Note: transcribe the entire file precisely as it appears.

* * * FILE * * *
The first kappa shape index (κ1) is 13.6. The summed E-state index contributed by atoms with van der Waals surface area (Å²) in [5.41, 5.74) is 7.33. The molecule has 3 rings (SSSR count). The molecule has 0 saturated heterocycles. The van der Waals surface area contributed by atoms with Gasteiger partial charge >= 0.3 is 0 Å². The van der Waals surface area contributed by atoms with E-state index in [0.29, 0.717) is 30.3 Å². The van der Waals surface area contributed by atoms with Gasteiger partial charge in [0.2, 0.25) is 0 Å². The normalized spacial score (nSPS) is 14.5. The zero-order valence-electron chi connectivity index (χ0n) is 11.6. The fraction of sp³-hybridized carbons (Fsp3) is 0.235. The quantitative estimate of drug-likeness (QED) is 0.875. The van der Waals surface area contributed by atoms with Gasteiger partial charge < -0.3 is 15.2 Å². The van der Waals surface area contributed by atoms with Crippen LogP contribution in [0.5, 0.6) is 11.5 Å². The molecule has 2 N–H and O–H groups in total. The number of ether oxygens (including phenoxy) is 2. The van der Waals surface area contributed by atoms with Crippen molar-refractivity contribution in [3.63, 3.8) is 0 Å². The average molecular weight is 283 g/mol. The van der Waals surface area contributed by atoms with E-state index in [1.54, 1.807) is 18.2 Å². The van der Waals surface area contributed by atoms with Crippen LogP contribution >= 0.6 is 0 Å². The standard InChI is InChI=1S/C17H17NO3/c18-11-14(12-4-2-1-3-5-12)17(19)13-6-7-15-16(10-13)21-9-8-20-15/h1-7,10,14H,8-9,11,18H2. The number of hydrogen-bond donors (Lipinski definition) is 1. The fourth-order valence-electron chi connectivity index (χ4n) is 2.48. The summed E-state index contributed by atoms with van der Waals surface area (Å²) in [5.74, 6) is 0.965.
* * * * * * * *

The first kappa shape index (κ1) is 13.6. The summed E-state index contributed by atoms with van der Waals surface area (Å²) in [5.41, 5.74) is 7.33. The molecule has 3 rings (SSSR count). The molecule has 0 saturated heterocycles. The van der Waals surface area contributed by atoms with Gasteiger partial charge >= 0.3 is 0 Å². The van der Waals surface area contributed by atoms with E-state index in [0.29, 0.717) is 30.3 Å². The van der Waals surface area contributed by atoms with Gasteiger partial charge in [0.2, 0.25) is 0 Å². The normalized spacial score (nSPS) is 14.5. The zero-order valence-electron chi connectivity index (χ0n) is 11.6. The fraction of sp³-hybridized carbons (Fsp3) is 0.235. The quantitative estimate of drug-likeness (QED) is 0.875. The van der Waals surface area contributed by atoms with Gasteiger partial charge < -0.3 is 15.2 Å². The van der Waals surface area contributed by atoms with Crippen LogP contribution in [0.5, 0.6) is 11.5 Å². The molecule has 2 N–H and O–H groups in total. The number of ether oxygens (including phenoxy) is 2. The van der Waals surface area contributed by atoms with Crippen molar-refractivity contribution in [3.63, 3.8) is 0 Å². The average molecular weight is 283 g/mol. The van der Waals surface area contributed by atoms with E-state index in [1.54, 1.807) is 18.2 Å². The van der Waals surface area contributed by atoms with Crippen LogP contribution >= 0.6 is 0 Å². The standard InChI is InChI=1S/C17H17NO3/c18-11-14(12-4-2-1-3-5-12)17(19)13-6-7-15-16(10-13)21-9-8-20-15/h1-7,10,14H,8-9,11,18H2. The number of hydrogen-bond donors (Lipinski definition) is 1. The fourth-order valence-electron chi connectivity index (χ4n) is 2.48. The summed E-state index contributed by atoms with van der Waals surface area (Å²) in [5.74, 6) is 0.965.